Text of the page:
post image

Health Information Exchange Opt-In Policies by State

The wait is over and finally the medical practices we provide support for are being asked to join their affiliated hospital’s HIE. A document provided on features a very helpful interactive map which classifies each US State and their HIE “Opt-In” -vs- “Opt-Out” Privacy Policies these states require. Because some of the patients in the care of your Medical Practice may officially reside in a different state, the practice has an obligation to identify these patients and adopt separate policies for “Opt-In” to the HIE based on their home state’s particular regulations. Since many elderly patients have dual residences and prefer to make Florida their official residence due to the lack of State Income Tax, Medical Practices need to be keenly sensitive to the Florida HIE Policy which pertains to Providers that are seeing a patient for the first time. You need to be aware of these State HIE Policies for your patients that officially reside in another state.

In this PDF as with the link above, individual State HIE Policies are identified and explained for that state's HIE. Note: since the State of Georgia lacks specific HIE Policies at this time, HIPAA Privacy Rules ( CFR 164.506 ) apply. The Privacy Rule defers to covered entities with regard to the decision of whether to obtain an individual’s consent in order to use or disclose PHI for treatment, payment, and health care operations purposes, and with regard to the content of the consent and the manner of obtaining it. 45 C.F.R. § 164.506(b). The decision is left to your “professional discretion”.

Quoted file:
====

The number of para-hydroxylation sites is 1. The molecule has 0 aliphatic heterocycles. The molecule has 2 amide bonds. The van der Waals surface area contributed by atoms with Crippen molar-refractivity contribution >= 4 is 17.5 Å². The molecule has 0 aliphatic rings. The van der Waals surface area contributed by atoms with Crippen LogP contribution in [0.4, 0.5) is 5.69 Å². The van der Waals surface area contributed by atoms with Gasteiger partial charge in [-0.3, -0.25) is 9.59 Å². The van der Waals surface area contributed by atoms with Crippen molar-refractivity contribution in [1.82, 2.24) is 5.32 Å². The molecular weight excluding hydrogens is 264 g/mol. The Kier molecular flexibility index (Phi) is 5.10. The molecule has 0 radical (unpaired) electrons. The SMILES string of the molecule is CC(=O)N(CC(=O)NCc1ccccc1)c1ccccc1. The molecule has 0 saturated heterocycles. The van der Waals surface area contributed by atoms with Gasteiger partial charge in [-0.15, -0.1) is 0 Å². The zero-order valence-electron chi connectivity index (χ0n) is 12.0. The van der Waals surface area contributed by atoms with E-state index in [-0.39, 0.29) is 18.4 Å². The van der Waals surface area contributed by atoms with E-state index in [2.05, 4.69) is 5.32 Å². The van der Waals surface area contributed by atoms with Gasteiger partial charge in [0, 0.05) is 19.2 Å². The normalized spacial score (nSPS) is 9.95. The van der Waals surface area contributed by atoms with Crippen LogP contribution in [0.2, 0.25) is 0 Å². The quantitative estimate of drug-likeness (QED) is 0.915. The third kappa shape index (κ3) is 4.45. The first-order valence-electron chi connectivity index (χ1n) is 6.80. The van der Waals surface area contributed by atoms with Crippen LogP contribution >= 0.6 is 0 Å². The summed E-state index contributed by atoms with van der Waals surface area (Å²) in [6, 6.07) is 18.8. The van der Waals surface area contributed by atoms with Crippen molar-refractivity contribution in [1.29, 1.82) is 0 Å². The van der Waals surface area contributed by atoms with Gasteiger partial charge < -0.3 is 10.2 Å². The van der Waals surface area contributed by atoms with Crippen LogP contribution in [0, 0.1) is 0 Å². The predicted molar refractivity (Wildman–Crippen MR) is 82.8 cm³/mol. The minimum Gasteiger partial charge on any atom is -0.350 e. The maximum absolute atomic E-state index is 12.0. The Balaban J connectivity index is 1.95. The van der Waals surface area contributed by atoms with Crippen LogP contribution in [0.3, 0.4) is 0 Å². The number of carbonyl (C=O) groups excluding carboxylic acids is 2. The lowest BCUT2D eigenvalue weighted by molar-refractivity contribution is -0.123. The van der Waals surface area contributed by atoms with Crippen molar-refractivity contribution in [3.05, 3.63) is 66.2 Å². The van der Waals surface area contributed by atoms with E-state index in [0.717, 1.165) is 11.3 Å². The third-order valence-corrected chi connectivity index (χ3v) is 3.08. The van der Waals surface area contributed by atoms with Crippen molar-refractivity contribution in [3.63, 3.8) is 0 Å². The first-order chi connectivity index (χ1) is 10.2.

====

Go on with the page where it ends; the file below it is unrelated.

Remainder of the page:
*SolDyn, as your trusted advisor, will keep your practice advised of all HIPAA related issues and protect your Medical Practice from possible exposure to ligation or sanction from the HHS Office of Civil Rights (OCR) for violating such policies.


QUESTION: Does the HIPAA Privacy Rule inhibit electronic health information exchange across different states or jurisdictions?
ANSWER: No. The Privacy Rule establishes a federal baseline of privacy protections and rights, which applies to covered entities consistently across state borders. The Privacy Rule, however, as required by HIPAA, does not preempt State laws that provide greater privacy protections and rights. Thus, as with covered entities that conduct business today on paper in a multi-jurisdictional environment, covered entities participating in electronic health information exchange need to be cognizant of States with more stringent privacy laws that will affect the exchange of electronic health information across State lines. In addition, other Federal laws also may apply more stringent or different requirements to such exchanges depending on the circumstances. Covered entities and health information